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ACP Releases Comprehensive Framework to Address Disparities and Discrimination in Health Care
WASHINGTON, D.C., January 12, 2021 — More needs to be done to understand and address disparities and discrimination in health and health care that negatively impact racial, ethnic, religious and cultural communities and persons in the United States, says the American College of Physicians (ACP). In A Comprehensive Policy Framework to Understand and Address Disparities and Discrimination in Health and Health Care: A Policy Paper from the American College of Physicians, published in the Annals of Internal Medicine today, ACP laid out a framework that confronts the various, interconnected, and compounding aspects of U.S. society that contribute to poorer health outcomes for persons based on their race, ethnicity, religious, and/or cultural identities. In a related series of three companion papers, also released today, ACP further proposed specific policy recommendations to address the issue in education and the health care workforce, for specific populations, and in criminal justice practices.
“As a physician, I want every one of my patients to be in the best possible health that they can be,” said Jacqueline W. Fincher, MD, MACP, president, ACP. “Research shows us that many people experience inequities and disparities in health access and outcomes, simply because of their race, ethnicity, religion and cultural identities, and where they live. This is unacceptable. At ACP we are committed to good health care for all, poor health care for none.”
ACP’s policy framework includes recommendations that U.S. policymakers commit to understanding and addressing disparities in health and health care to enhance the quality and effectiveness of health care for all; and that policymakers comprehensively address the interconnected contributors to health and health care disparities including the role of racism, discrimination, lack of coverage and access to care, poverty, and other social drivers of health. The framework then lays out a series of 15 additional recommendations to reduce health disparities. Those recommendations discuss specific contributors to disparities and steps that could be taken to help improve them. The recommendations include things like steps that would help foster a diverse, equitable and inclusive health care workforce; the need to consider discrimination and hate as a public health crisis and to address social drivers of health, including the impact on Indigenous people and the disparities in maternal mortality rates for Black, Indigenous and other women; and the need to implement evidence-based solutions to systemic racism, discrimination, and violence in criminal justice and law enforcement policies and practices. The additional recommendations are explained in detail in the series of three additional papers.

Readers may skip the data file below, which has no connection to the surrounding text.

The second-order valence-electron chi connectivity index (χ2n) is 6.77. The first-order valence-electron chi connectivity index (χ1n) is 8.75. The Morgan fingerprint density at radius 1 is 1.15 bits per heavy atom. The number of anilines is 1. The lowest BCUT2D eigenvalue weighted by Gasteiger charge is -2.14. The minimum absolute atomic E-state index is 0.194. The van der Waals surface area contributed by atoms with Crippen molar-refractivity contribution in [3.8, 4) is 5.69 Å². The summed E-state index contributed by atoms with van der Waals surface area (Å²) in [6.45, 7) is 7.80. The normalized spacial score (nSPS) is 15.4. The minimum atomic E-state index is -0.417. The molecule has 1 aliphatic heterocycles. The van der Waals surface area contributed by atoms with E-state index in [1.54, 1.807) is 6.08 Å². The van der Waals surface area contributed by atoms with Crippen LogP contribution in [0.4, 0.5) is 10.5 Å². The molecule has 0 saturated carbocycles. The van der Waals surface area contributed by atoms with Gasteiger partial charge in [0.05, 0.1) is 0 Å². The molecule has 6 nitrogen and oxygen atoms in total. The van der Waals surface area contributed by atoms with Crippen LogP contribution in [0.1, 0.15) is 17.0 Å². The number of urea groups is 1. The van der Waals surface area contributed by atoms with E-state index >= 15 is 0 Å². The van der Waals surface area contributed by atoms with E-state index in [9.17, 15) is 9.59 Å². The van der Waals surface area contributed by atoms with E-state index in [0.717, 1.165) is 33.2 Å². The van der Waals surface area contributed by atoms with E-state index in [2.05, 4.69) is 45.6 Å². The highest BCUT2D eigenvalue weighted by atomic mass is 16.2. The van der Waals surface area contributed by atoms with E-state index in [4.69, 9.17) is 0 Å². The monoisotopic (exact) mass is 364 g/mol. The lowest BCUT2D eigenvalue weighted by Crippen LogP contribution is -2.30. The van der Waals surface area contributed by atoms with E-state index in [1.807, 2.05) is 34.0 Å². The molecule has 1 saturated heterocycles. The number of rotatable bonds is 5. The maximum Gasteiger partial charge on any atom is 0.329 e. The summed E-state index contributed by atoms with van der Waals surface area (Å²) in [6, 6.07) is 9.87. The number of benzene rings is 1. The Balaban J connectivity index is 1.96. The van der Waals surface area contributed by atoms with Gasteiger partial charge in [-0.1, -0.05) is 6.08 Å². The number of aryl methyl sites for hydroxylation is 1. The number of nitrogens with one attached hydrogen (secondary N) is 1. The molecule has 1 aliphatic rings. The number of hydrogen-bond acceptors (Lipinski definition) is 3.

- In Understanding and Addressing Disparities and Discrimination in Education and in the Physician Workforce, ACP offers recommendations to create safe, inclusive, and supportive educational and workplace environments; to promote the diverse medical school bodies and workforces; and to support, fund, and strengthen education at all levels.
- In Understanding and Addressing Disparities and Discrimination Affecting the Health and Health Care of Persons and Populations at Highest Risk, ACP makes recommendations to address disparities in coverage, access, and quality of care for racial and ethnic minorities, including expanding Medicaid and insurance marketplace subsidies, funding translation and patient navigator services, and supporting programs that place physicians in underserved communities. Specific recommendations are offered to address issues that disproportionately impact racial and ethnic minorities, such as maternal mortality rates and COVID-19.
- In Understanding and Addressing Disparities and Discrimination in Law Enforcement and Criminal Justice Affecting the Health of At-Risk Persons and Populations, ACP calls for changes to criminal justice and law enforcement policies and practices that result in racial and ethnic disparities in interactions, sentencing, and incarceration and disproportionate harm to these communities. This paper includes a review of the evidence finding that these policies can negatively impact the physical and mental health, and well-being of racial and ethnic minorities. The paper further contends that injury and loss of life at the hand of the state, whether in law enforcement encounters or through inequities in capital punishment sentencing, is a health issue.
“Too many Americans face discrimination and disparities that negatively impact their health,” continued Dr. Fincher. “As physicians, we have a moral imperative to help address this issue. Taken together, the recommendations in ACP’s papers would be a substantial step in reducing disparities and helping to increase health equity and improve health outcomes for our patients.”
About the American College of Physicians
The American College of Physicians is the largest medical specialty organization in the United States with members in more than 145 countries worldwide. ACP membership includes 163,000 internal medicine physicians (internists), related subspecialists, and medical students. Internal medicine physicians are specialists who apply scientific knowledge and clinical expertise to the diagnosis, treatment, and compassionate care of adults across the spectrum from health to complex illness. Follow ACP on Twitter, Facebook, and Instagram.
Contact: Jacquelyn Blaser, (202) 261-4572, firstname.lastname@example.org